Using Arduino with W5500 module as a server

Hi,

I am using several arduinos each with a W5500 module to collect data and on request from a client program on the PC, send that data back to be logged. The PC knows what the MAC addresses I have assigned to each arduino is but it cant know what IP address the DHCP is going to assign so it uses the ARP table to find out.

I found that when the arduino connects to the network and is given an IP address by the DHCP, it does not show up in the ARP table. If I ping its IP address (which I can find out if I have the serial monitor running on the IDE) from the PC, it does show up on the table. I also found that if I try to connect to the PC as a client, then the arduino’s IP address does get added to the ARP table immediately.

Now, my PC is on IP address 192.168.1.14 so in my sketch I declare

IPAddress ip(192,168,1,14);

and my code for joining the network is as follows

void  StartEther()
{
  int l=0;
  bool inc= false;
  bool conok = false;
  
  memset(confirm, 0, 5);
  digitalWrite(NWK_LED,LOW); 
  if(Ethernet.begin(mac))
  {
    digitalWrite(NWK_LED,HIGH);
    nwkon=true;   
    server.begin();
    Serial.print("Server IP        : ");
    Serial.println(Ethernet.localIP());
    Serial.print("Sending ENQ to Client ... ");
    arp.connect(ip, 1234);
    delay(100);
    if(arp.connected())
    {
      arp.println("ENQ~");
      delay(100);
      inc = true;
      while (arp.connected() && inc == true) 
      {
        if (arp.available()) 
        {
          char c = arp.read();
          lastChr = millis();
          if (c == '~' && l<4)
            inc = false;
          else
          {
            confirm[l]=c;
            l++;
            if(l>3)
            {
              Serial.println("Incorrect reply");
              arp.flush();
              inc = false;
            }
          }
        }
        if(inc && (millis()-lastChr)> CTIMEOUT)
        {
          arp.flush();
          memset(confirm, 0, 5);
          inc = false;
        }
      }
    }
    if(confirm[0]=='A' && confirm[1]=='C' && confirm[2]=='K')  // Enquiry confirmed with "ACK"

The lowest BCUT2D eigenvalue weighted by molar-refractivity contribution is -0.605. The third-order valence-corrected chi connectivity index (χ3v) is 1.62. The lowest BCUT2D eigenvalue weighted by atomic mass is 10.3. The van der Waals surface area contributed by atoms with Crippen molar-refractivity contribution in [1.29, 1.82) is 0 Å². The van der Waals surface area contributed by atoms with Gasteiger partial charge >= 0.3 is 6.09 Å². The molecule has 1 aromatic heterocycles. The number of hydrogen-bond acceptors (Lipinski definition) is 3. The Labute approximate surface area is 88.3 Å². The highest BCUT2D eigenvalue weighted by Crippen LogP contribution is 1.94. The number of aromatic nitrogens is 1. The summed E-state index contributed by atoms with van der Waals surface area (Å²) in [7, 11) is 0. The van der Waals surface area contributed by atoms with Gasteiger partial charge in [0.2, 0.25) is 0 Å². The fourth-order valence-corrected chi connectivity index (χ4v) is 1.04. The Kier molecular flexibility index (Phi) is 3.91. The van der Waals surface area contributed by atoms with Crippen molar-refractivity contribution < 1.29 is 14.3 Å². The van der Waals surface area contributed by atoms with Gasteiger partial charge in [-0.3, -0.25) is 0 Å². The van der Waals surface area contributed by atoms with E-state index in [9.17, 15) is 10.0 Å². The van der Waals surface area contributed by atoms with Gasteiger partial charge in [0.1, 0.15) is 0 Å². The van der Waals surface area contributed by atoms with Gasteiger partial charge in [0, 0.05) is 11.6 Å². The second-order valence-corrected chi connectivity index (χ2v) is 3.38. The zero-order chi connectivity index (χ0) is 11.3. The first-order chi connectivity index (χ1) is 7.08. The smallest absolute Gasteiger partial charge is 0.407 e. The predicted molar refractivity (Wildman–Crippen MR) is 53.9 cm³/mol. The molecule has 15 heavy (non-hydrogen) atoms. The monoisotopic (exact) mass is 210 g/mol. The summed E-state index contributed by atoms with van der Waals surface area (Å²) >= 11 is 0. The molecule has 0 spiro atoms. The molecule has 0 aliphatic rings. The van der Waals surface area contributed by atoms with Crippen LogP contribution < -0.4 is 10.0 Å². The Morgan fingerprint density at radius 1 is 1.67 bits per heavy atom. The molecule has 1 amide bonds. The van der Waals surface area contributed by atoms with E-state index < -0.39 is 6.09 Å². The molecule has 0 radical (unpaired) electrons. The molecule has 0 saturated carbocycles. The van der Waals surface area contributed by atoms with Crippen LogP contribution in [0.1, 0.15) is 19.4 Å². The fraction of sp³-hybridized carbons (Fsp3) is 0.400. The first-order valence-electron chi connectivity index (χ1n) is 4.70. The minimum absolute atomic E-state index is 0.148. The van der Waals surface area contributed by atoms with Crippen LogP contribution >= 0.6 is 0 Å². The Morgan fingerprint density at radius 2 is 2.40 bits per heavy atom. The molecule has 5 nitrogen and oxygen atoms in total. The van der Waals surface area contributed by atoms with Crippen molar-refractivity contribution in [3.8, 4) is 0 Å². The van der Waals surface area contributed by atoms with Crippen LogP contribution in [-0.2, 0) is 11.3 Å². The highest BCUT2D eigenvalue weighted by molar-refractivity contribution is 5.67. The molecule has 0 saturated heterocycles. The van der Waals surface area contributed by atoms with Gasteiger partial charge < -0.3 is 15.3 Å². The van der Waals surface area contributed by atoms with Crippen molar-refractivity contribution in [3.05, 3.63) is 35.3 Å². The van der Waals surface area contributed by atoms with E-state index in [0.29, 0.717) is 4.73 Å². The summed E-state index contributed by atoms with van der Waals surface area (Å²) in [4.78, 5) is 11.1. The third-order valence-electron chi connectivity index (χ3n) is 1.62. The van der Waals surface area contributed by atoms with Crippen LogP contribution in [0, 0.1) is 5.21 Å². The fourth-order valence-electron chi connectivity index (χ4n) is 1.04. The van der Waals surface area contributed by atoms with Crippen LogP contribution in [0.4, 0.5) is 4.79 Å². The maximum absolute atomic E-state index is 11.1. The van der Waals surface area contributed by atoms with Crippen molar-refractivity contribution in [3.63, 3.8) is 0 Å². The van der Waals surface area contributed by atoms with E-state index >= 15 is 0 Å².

{ 
      Serial.println("Client present");
      clientfound = true;
    }
    else
    {
      Serial.println("No Client found"); 
      clientfound = false;
    }
    arp.stop();
  }
  else
  {
    Serial.println("Network FAIL");
    nwkon=false;
  }
}

This work fine but if for any reason my PC started up and was given a different IP address, the whole thing would fail. I have tried setting the IP address to connect to as client to the broadcast address 255.255.255.255 but that doesn’t work.

Any different ideas how I can make the IP address of the arduino appear on the ARP table automatically

Presumably your router has a fixed address. Can you try (likely unsuccessfully) to connect to that from the Arduino or ping it perhaps. Maybe that'll get you an arp entry.

Most routers have the ability to assign fixed IP to known devices. So if you configure your router to always provide the same IP to your PC/Arduinos, your problem is solved.

BTW, 255.255.255.255 is not the broadcast address of your network. That depends on your network parameters. Given you use standard parameters your network is 192.168.1.0 with a network mask of 255.255.255.0. In that case the broadcast address is 192.168.1.255. If you ping that one all devices in the network should answer, so you have the ARP table filled almost instantly.

Hi,

@Wildbill, Ive already tried using the router's IP address for a connection and it fails. Thanks for that though.

@Pylon, Ive just tried using 192.168.1.255 from the arduino and it failed. You'll see in the code that I send an ENQ to the PC on port 1234 and my VB.net app has a listener running in a separate thread which replies with an ACK so the arduino knows the PC app is running. This works great when I know the PC's IP. If I could broadcast an ENQ to all IP's on port 1234 and when the PC replied, I would know what its current IP address is, that would be a perfect solution. That's what I hoped to do with a broadcast but it didn't work and I am a network newbie. Until six months ago, sockets were used to get the spark plugs out of my car!

I suppose the question is how can I send a message to a device which I know is listening on port 1234 but I don't know its IP?

Ideas gratefully received. Thanks guys. Steve.

Configure fixed IPs on your router!

The alternative is to use mDNS but that’s a bit heavy load for an AVR Arduino.